Charles
  • Member for 9 years, 7 months
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Free meaning “free of charge” vs “unoccupied”
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19 votes

The following are free from ambiguity: Is this seat taken? How much does this chair cost? It's unlikely that you need to be so precise, though, since there's usually enough context to distinguish. &...

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An inoffensive word for "stupid"?
17 votes

"silly," "goof," or "dork" all work in casual/flirtatious conversation.

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Sounds which seem to express a particular quality in whatever words they appear
12 votes

It sounds like you are noticing something along the lines of the phonosemantics hypothesis, specifically, clustering. From that wikipedia article: Words that share a sound sometimes have something ...

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What is the word for a path that is made naturally by the action of people walking?
10 votes

In the trail maintenance community, it's called a "social trail" but that's only relevant when there's a maintained trail from which it branches.

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What does Mitt Romney aide's remark "keep Boston off message all week" mean?
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10 votes

"Off message" means: not adhering to or reflecting the official line of a political party, government, or other organization Boston is used here to mean Romney headquarters. It is the object of ...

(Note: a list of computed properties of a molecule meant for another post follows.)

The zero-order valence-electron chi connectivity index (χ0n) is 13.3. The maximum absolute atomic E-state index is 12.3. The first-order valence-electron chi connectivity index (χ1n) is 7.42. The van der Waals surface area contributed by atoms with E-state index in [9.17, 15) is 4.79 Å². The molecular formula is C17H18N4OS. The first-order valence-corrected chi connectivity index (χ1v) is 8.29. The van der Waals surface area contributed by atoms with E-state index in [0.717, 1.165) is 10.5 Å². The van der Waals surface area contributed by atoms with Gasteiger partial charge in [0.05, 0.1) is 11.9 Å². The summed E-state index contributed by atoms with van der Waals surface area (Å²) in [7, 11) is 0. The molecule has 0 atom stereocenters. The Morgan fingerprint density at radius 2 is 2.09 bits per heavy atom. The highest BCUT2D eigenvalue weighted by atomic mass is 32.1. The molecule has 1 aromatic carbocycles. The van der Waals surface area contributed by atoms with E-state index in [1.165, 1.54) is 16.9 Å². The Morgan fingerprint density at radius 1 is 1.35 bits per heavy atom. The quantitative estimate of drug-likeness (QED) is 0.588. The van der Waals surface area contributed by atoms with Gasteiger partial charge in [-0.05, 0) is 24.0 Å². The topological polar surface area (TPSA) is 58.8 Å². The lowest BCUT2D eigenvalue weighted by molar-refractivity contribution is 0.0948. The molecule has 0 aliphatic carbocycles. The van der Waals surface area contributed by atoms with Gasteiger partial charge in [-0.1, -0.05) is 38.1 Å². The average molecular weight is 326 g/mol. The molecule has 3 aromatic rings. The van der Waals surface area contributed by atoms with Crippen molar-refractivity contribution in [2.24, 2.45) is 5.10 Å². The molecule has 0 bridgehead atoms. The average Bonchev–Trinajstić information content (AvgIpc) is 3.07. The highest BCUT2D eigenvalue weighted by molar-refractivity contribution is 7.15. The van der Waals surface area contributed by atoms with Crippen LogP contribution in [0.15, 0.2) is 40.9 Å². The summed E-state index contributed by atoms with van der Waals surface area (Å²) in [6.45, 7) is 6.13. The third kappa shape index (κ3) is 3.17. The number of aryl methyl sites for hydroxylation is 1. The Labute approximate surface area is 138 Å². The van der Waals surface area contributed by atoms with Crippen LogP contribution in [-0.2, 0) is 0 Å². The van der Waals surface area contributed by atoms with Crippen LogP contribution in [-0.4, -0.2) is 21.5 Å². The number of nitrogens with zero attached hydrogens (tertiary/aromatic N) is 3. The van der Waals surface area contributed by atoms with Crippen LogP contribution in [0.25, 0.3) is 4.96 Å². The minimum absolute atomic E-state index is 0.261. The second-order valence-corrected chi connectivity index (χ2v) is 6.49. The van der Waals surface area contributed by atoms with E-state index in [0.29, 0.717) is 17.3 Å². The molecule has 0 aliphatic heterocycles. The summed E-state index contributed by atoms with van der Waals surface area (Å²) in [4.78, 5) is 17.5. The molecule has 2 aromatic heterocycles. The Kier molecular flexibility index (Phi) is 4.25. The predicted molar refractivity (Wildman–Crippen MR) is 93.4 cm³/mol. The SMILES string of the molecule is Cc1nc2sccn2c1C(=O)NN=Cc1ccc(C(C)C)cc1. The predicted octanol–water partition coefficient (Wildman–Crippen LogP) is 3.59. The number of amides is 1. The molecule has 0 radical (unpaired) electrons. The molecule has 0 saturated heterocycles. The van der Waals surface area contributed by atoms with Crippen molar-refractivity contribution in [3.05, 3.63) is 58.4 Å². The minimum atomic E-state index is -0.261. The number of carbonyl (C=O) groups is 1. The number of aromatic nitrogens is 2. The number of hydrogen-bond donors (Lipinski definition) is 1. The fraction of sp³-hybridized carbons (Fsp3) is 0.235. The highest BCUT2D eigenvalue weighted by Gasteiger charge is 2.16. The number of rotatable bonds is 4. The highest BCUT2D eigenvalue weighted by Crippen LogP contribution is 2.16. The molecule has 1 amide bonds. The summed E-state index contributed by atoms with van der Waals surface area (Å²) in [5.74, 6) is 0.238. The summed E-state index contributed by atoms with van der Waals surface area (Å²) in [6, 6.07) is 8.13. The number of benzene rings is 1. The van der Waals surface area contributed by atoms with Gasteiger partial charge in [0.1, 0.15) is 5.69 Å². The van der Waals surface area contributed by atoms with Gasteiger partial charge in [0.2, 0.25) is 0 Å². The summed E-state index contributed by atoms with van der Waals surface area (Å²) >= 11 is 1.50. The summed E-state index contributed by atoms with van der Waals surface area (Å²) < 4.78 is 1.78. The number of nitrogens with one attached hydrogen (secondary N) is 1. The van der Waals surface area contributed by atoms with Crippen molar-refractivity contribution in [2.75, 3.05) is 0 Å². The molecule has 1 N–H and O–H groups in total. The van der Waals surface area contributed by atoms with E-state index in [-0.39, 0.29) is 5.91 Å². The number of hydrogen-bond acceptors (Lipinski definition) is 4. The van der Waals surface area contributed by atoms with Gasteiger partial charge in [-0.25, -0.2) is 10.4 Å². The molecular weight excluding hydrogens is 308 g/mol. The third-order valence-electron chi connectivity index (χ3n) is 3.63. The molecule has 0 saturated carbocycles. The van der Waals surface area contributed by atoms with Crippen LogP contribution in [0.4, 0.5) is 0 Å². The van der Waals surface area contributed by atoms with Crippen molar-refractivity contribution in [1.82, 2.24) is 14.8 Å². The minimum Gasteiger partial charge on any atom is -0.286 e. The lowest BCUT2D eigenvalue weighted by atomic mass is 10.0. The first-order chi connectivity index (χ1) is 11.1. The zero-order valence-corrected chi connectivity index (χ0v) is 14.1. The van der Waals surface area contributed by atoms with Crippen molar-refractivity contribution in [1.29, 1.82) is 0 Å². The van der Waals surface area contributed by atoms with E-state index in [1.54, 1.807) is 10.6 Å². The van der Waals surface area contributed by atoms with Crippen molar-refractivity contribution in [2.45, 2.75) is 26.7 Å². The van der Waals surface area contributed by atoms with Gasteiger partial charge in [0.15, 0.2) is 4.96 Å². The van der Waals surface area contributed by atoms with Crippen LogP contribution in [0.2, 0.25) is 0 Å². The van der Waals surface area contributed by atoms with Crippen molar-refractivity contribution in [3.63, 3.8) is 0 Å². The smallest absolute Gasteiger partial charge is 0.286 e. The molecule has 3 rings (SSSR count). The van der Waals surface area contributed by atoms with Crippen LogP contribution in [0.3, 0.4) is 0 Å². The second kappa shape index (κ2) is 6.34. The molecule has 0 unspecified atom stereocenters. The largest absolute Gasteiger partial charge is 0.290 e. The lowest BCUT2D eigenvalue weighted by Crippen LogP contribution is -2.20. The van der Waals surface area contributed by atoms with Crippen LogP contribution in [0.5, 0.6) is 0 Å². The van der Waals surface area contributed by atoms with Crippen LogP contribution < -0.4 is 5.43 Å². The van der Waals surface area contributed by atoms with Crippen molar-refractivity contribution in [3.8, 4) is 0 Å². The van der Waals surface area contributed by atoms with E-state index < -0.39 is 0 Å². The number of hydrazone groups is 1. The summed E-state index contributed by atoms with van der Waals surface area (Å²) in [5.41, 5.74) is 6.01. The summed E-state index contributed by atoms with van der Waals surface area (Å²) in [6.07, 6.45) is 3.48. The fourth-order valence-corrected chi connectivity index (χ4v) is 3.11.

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One word noun for "rule-follower"
7 votes

Some multi-word answers included because they are idiomatic phrases. These have the sense of "snooty, upright, and overly rule-abiding" Goody two-shoes* Goody-goody* Puritan Priss Prude Prig These ...

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How to avoid ambiguity in "I am renting an apartment in New York"?
7 votes

Tenant: I'm living in a rental apartment in New York. Landlord: I'm renting out an apartment in New York.

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What does the phonetic symbol after the comma mean here?
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6 votes

yes. it can either be /ɪnˈʃrʌɪn/ or /ɛnˈʃrʌɪn/. Usually, the more common is listed first.

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"What a good news" vs. "such a good news"
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4 votes

Either work if you remove the "a". "News" is not countable. The above is correct, and was the selected answer. However, I wanted to add some clarity. "Such good news" is a phrase. "What good news" ...

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Medical term for the parameters that can be measured in human body
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4 votes

What about "physiological indicators"? Also, "biological indicators" may work. I'm not sure of the total spans of those terms, though

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Pronunciation of "lib"
4 votes

We call it a /lib/ folder for the same reason we call the "/etc" folder /et see/ and not "et cetera". Or the same reason we pronounce "var" as /vahr/ not /vaer/ or "bin" as /bin/ and not /bine/ and ...

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"One should warn" vs. "it should warn"
4 votes

"One" should be used exclusively to refer to people (or people-like things - pets, etc). "It" should never be used to refer to people. Caveat: "One" can refer to non-people-like things in cases like,...

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"Mom and Dad" vs "Dad and Mom"
3 votes

Actually, @JohnLawler, it's not that complicated. According to footnote 4 in that article you linked to: This freeze [mother and father] points up the place 1 position of mother, ...

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What is the term for young adult male/female (aged 18 to 25)?
3 votes

As Jim said, "young adult" is what I would say. "Young woman"/"young man" somehow seems much younger in casual conversation. It's what people would call me when I was a teenager or pre-teen. But in ...